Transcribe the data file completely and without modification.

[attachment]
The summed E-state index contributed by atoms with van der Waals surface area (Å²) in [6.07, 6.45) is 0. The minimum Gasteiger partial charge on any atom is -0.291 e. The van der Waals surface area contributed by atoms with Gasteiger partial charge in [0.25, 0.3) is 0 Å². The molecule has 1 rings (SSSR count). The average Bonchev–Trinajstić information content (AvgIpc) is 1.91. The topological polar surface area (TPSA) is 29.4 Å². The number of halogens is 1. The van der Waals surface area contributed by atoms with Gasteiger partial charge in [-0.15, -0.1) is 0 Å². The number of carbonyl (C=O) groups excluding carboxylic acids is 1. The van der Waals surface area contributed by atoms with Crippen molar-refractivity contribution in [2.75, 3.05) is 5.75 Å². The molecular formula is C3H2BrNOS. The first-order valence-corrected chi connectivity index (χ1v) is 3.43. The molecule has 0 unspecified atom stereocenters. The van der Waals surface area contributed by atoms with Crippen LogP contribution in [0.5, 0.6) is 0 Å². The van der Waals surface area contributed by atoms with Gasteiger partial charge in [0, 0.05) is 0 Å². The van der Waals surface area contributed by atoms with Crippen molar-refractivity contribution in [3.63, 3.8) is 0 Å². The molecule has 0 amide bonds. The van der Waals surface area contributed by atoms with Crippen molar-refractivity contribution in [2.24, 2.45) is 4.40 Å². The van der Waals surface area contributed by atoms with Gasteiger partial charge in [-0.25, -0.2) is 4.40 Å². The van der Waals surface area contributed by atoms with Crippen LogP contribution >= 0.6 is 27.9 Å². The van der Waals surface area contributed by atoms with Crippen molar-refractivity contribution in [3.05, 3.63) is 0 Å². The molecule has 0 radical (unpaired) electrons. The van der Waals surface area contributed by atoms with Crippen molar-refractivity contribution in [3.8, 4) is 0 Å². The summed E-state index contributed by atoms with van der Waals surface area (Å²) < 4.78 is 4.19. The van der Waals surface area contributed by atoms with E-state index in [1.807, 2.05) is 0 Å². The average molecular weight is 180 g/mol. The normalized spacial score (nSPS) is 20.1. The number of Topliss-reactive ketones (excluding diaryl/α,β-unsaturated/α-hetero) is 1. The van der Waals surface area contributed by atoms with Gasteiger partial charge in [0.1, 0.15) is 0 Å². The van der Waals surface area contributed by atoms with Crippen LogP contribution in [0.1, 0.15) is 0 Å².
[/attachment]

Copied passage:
The summed E-state index contributed by atoms with van der Waals surface area (Å²) in [6.07, 6.45) is 0. The minimum Gasteiger partial charge on any atom is -0.291 e. The van der Waals surface area contributed by atoms with Gasteiger partial charge in [0.25, 0.3) is 0 Å². The molecule has 1 rings (SSSR count). The average Bonchev–Trinajstić information content (AvgIpc) is 1.91. The topological polar surface area (TPSA) is 29.4 Å². The number of halogens is 1. The van der Waals surface area contributed by atoms with Gasteiger partial charge in [-0.15, -0.1) is 0 Å². The number of carbonyl (C=O) groups excluding carboxylic acids is 1. The van der Waals surface area contributed by atoms with Crippen molar-refractivity contribution in [2.75, 3.05) is 5.75 Å². The molecular formula is C3H2BrNOS. The first-order valence-corrected chi connectivity index (χ1v) is 3.43. The molecule has 0 unspecified atom stereocenters. The van der Waals surface area contributed by atoms with Crippen LogP contribution in [0.5, 0.6) is 0 Å². The van der Waals surface area contributed by atoms with Gasteiger partial charge in [0, 0.05) is 0 Å². The van der Waals surface area contributed by atoms with Crippen molar-refractivity contribution in [3.63, 3.8) is 0 Å². The molecule has 0 amide bonds. The van der Waals surface area contributed by atoms with Crippen molar-refractivity contribution in [2.24, 2.45) is 4.40 Å². The van der Waals surface area contributed by atoms with Gasteiger partial charge in [-0.25, -0.2) is 4.40 Å². The van der Waals surface area contributed by atoms with Crippen LogP contribution >= 0.6 is 27.9 Å². The van der Waals surface area contributed by atoms with Crippen molar-refractivity contribution in [3.05, 3.63) is 0 Å². The molecule has 0 radical (unpaired) electrons. The van der Waals surface area contributed by atoms with Crippen molar-refractivity contribution in [3.8, 4) is 0 Å². The summed E-state index contributed by atoms with van der Waals surface area (Å²) < 4.78 is 4.19. The van der Waals surface area contributed by atoms with E-state index in [1.807, 2.05) is 0 Å². The average molecular weight is 180 g/mol. The normalized spacial score (nSPS) is 20.1. The number of Topliss-reactive ketones (excluding diaryl/α,β-unsaturated/α-hetero) is 1. The van der Waals surface area contributed by atoms with Gasteiger partial charge in [0.1, 0.15) is 0 Å². The van der Waals surface area contributed by atoms with Crippen LogP contribution in [0.1, 0.15) is 0 Å².